45+ Sports Injury Statistics That Might Hurt

by Denis Metev
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Injury in sports is quite common, and athletes have to prepare themselves for the risk of getting hurt. Sports injuries can occur in all kinds of disciplines, whether it’s in high-contact sports like football or even non-contact sports like volleyball.

Let’s take a look at some athletic injury statistics to get a better sense of the price athletes pay for the sports excellence they achieve. 

Ultimate Sports Injury Statistics:

  • Sport with the highest number of injuries – Basketball, with 533,509 injuries 
  • Sport with the most injuries per event– Bull riding, with 1440 injuries per 1000 exposure hours.
  • Sports with most deaths – BASE Jumping takes the top spot with 383 deaths
  • Highest concussion rate in a team sport – Men’s rugby, three per every 1000 participations
  • Most common sports injury – sprains and strains to the ankle

1. The most common football injuries are orthopedic

(Source: NFL Physicians Society)

  • An estimated 1.2 million football-related injuries are sustained annually.
  • According to a study, sprains and strains account for 40% of all football injuries. 
  • Most football injuries occur primarily in the knee, foot, ankle, shoulder, neck, or the back.
  • Concussions only account for 5% of all football injuries.
  • Catastrophic injuries like cervical spine injuries have declined dramatically. 

American football is a highly competitive contact sport, and injuries are inevitable on the gridiron. Putting your body on the line in the name of athletic dominance has its consequences.

The extreme end of that spectrum is dislocations, tears, breaks, and even life-threatening brain injuries. Some lighter injuries, on the other hand, include sprains and strains to the lower extremities, which are the most common injuries in football.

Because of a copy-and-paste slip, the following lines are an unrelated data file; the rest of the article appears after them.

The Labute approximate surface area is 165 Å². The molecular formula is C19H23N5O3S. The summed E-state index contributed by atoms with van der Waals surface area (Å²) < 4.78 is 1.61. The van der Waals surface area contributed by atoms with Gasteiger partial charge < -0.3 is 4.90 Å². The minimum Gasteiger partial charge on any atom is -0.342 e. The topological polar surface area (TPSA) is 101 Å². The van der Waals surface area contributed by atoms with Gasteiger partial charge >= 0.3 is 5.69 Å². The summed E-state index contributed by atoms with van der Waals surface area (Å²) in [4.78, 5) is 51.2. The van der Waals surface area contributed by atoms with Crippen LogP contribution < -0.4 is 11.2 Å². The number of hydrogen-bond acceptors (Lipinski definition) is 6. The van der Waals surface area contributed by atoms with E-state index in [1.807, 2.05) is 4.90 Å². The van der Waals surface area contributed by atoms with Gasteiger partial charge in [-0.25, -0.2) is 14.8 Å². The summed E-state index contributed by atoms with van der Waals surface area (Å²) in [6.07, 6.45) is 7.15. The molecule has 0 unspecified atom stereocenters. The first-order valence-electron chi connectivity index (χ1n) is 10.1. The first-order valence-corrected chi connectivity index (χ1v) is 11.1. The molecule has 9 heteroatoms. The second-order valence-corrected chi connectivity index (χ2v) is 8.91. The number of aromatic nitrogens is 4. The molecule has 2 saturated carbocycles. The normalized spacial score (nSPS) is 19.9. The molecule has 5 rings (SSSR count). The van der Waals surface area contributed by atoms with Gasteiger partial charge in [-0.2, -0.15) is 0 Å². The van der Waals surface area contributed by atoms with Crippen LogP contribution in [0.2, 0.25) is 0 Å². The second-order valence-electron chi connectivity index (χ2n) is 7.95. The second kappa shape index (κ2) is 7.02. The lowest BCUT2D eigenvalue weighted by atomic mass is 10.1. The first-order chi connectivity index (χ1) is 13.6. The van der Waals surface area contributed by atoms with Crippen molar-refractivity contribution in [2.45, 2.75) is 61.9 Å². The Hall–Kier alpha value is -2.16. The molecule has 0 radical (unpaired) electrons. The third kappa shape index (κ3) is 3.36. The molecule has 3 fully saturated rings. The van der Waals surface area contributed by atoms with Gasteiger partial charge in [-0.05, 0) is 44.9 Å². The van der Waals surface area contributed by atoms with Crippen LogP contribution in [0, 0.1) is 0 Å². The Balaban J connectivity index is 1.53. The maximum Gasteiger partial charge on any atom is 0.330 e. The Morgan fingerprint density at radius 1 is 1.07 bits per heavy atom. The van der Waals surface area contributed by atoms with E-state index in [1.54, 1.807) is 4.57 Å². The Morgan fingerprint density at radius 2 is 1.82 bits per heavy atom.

Strains often occur from overuse or even improper training. Sprains, however, can range from damage to the ligaments to a torn muscle that often needs surgery and months of rehabilitation. 

2. Ankle sprains are the most common sporting injuries overall

(Source: WebMD)

  • According to the Board of Certification for Athletic Trainers, an estimated 2 million acute ankle injuries occur annually in the US alone. 
  • Acute ankle sprains occur at high rates across all levels of sports participation.
  • Ankle sprains are a common feature in youth sports injury statistics.
  • The highest rates of ankle injuries occur in football, basketball, soccer, and volleyball.

Ankle sprains show up as the most common sports injury in statistics, because they can occur in almost any kind of sporting activity. They are, however, most common in sports that have lots of running and jumping. Most ankle sprains happen in either basketball, football, soccer, or volleyball.

An ankle sprain is an overextension or even tearing of the muscle tissue that connects the bones of the ankle that help keep them stable. Sprained ankles have been estimated to constitute up to 30% of all injuries seen in sports medicine clinics. More than 23,000 people per day in the United States, both athletes, and nonathletes require medical care for ankle sprains.

3. BASE Jumping is one of the deadliest sport in the world

(Source: Base Fatality List)

  • As of 14 February 2020, the BASE Fatality List records 383 deaths in BASE jumping since April 1981.
  • BASE Jumping has a fatality and injury rate 43 times higher than that of parachuting from a plane.
  • BASE jumping has a risk of death of 1 out of every 2,300 jumps.
  • 25 people died in BASE Jumping accidents in 2016 alone. 

BASE Jumping is an extreme sport, where participants jump from a fixed object. Then, with the aid of a parachute, they descend safely to the ground. BASE is an acronym for the different fixed objects or locations that jumpers usually descend from; Building, Antenna, Span and Earth (cliffs). 

Because BASE jumps are generally from a much lower altitude than other forms of parachuting (like skydiving), it is significantly more hazardous – with a risk of death of 1 in every 2,300. This makes it one of the most dangerous sports in the world.